JK Rowling and LSE: The UK – and the US? – take on Ethical Volunteering
For decades, child protection and rights specialists have known that orphanages are bad for child development – but they have found few allies in the popular media – until now. J.K. Rowling has an astute understanding of the intersection of short-term international volunteering and negative impacts on children around the world:
“Voluntourism is one of the drivers of family break up in very poor countries. It incentivizes ‘orphanages’ that are run as businesses. Globally poverty is the no. 1 reason that children are institutionalized. Well-intentioned Westerners supporting orphanages perpetuate this highly damaging system and encourage the creation of more institutions as money magnets.”
Or from her Twitter account:
— J.K. Rowling (@jk_rowling) August 22, 2016
Think this does not apply to the university sector? It does. Incoming students believe they should get service experiences, high schools therefore increasingly engage international service, and our own staff and faculty often vaguely encourage volunteering abroad. These short-term, harmful relationships with children are for sale in the marketplace we have inadvertently created. Try a quick Google search:
As institutions of higher education and responsible NGOs advancing ethical global engagement, we must take a leading role in supporting best practice global learning and cooperative development. That’s why the London School of Economics has created a pledge in the UK, asserting, “Universities have a duty to stop promoting orphanage volunteering.”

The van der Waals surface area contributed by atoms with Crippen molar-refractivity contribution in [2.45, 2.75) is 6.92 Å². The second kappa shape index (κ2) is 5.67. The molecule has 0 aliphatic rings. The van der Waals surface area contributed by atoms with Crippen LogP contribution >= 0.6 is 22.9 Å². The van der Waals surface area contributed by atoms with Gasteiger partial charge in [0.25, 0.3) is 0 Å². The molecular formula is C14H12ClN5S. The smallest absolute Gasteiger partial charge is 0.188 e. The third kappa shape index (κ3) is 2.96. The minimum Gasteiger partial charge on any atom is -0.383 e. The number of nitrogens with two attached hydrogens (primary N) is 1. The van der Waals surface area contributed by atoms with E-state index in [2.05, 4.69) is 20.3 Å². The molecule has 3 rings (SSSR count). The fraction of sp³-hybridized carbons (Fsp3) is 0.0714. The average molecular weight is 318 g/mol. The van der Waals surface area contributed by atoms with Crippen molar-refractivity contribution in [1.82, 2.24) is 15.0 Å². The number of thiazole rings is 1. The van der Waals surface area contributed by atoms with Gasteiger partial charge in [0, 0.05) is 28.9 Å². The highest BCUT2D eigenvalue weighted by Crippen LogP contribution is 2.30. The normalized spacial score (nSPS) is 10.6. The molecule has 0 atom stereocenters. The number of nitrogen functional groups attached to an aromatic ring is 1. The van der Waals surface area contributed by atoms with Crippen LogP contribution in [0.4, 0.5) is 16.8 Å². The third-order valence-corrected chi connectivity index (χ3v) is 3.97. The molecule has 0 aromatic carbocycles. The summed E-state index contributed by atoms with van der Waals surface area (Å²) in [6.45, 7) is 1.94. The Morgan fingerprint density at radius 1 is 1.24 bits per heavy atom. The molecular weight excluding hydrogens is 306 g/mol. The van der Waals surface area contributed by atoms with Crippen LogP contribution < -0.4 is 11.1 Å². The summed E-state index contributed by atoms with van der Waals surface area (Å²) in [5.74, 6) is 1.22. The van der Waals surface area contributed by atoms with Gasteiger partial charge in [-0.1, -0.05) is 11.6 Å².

At the 4th International Service-Learning Summit, we’ll be addressing these issues head-on. Previous Summit participants have indicated that they strongly value the participatory orientation of the Summits, and that they would like to see this community move forward on ethical standards. Before and during the Summit, we will therefore be advancing the question – and hopefully a statement – indicating the appropriate ethical role for institutions of higher education involved in global community engagement.
If you’re reading this post, you have a role in addressing these issues.
We look forward to seeing you at an engaging Summit, moving forward best practices and understanding at the intersection of global learning and cooperative development.
Manhattan, Kansas, is beautiful in the fall.
The 4th ISL Summit is hosted by the Staley School of Leadership Studies at Kansas State University. Summit co-sponsors are Cornell University, Duke University, Northwestern University, Washington University in St. Louis, and the University of Notre Dame.
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